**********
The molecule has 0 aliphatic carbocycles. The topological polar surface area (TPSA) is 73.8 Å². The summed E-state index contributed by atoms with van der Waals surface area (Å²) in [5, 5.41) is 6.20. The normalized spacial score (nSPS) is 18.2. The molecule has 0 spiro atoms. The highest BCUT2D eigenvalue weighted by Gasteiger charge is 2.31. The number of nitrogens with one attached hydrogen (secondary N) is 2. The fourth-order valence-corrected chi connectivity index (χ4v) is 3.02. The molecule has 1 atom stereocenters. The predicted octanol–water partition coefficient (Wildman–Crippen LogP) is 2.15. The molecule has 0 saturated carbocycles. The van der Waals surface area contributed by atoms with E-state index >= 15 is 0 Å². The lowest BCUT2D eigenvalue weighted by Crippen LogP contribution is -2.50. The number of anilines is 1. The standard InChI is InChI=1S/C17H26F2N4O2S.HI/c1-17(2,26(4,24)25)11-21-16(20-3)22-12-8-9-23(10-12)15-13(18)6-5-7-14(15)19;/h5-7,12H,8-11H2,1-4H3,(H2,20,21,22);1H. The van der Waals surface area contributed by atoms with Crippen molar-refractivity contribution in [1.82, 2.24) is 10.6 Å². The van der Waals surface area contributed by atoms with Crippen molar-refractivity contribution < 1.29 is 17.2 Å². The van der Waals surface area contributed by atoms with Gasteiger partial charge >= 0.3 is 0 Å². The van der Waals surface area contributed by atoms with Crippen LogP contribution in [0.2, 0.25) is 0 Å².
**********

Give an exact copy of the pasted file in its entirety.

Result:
The molecule has 0 aliphatic carbocycles. The topological polar surface area (TPSA) is 73.8 Å². The summed E-state index contributed by atoms with van der Waals surface area (Å²) in [5, 5.41) is 6.20. The normalized spacial score (nSPS) is 18.2. The molecule has 0 spiro atoms. The highest BCUT2D eigenvalue weighted by Gasteiger charge is 2.31. The number of nitrogens with one attached hydrogen (secondary N) is 2. The fourth-order valence-corrected chi connectivity index (χ4v) is 3.02. The molecule has 1 atom stereocenters. The predicted octanol–water partition coefficient (Wildman–Crippen LogP) is 2.15. The molecule has 0 saturated carbocycles. The van der Waals surface area contributed by atoms with E-state index >= 15 is 0 Å². The lowest BCUT2D eigenvalue weighted by Crippen LogP contribution is -2.50. The number of anilines is 1. The standard InChI is InChI=1S/C17H26F2N4O2S.HI/c1-17(2,26(4,24)25)11-21-16(20-3)22-12-8-9-23(10-12)15-13(18)6-5-7-14(15)19;/h5-7,12H,8-11H2,1-4H3,(H2,20,21,22);1H. The van der Waals surface area contributed by atoms with Crippen molar-refractivity contribution in [1.82, 2.24) is 10.6 Å². The van der Waals surface area contributed by atoms with Crippen molar-refractivity contribution < 1.29 is 17.2 Å². The van der Waals surface area contributed by atoms with Gasteiger partial charge >= 0.3 is 0 Å². The van der Waals surface area contributed by atoms with Crippen LogP contribution in [0.2, 0.25) is 0 Å².